The results from this week’s Illinois GOP primary tell a story. The one major candidate who has campaigned primarily on economic and policy issues, Mitt Romney, won majorities in areas of high and dense population. The other, Rick Santorum, who campaigns primarily on his Christian fundamentalism and social conservatism, won in areas of less dense and lower population.
In other words, Romney won cities and suburbs and Santorum won farms and exurbs. Here’s the map; it’s especially illuminating if you know Illinois but even if you don’t, the pattern is pretty obvious.
As much attention as so-called ‘values-voters’ are getting in the media these days, demographics and history indicate they will continue to recede in electoral importance. Over 80 percent of Americans live in urban areas now, and the percentage continues to grow.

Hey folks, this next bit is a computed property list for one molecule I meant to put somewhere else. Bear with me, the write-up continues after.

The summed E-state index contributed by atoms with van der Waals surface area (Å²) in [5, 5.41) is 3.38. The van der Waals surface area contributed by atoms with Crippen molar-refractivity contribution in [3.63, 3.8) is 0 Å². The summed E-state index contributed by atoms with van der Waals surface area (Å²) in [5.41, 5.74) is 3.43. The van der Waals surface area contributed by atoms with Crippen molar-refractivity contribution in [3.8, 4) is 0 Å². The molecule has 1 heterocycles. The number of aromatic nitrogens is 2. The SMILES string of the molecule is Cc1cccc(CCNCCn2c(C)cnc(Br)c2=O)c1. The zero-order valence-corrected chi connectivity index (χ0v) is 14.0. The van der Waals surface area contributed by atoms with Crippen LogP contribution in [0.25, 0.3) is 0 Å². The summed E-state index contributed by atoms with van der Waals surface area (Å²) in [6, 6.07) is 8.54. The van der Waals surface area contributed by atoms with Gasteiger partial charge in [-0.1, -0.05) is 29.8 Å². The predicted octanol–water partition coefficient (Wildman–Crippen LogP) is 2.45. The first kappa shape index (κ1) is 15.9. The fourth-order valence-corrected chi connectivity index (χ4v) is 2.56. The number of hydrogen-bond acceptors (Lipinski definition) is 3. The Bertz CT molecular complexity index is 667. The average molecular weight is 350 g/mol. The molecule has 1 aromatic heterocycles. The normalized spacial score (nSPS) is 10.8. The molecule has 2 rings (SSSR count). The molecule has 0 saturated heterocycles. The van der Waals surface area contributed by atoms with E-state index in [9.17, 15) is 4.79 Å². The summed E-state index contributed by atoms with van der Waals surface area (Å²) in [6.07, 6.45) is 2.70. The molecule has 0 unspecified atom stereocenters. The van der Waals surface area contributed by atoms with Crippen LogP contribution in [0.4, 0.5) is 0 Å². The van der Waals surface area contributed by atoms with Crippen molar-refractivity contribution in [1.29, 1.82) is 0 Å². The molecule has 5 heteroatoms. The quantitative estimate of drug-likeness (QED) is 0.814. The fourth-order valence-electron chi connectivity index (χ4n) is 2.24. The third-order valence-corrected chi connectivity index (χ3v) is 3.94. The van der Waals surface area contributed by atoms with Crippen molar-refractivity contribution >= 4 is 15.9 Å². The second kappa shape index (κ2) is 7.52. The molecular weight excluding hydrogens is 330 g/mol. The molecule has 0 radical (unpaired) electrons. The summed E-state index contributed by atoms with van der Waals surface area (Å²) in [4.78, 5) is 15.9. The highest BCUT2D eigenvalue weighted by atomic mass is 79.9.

The GOP’s Illinois primary is a story of the entire country, writ small. All the campaign talk about self-reliance, and ‘taking our country back,’ and fighting socialism, and same-sex marriage, and banning abortion, and basing national policy on literal interpretations of the Bible are salient to a smaller and smaller proportion of our citizens.
Where the American people live in increasing proportion, how our neighbors choose to live their lives is something of very little relative electoral concern.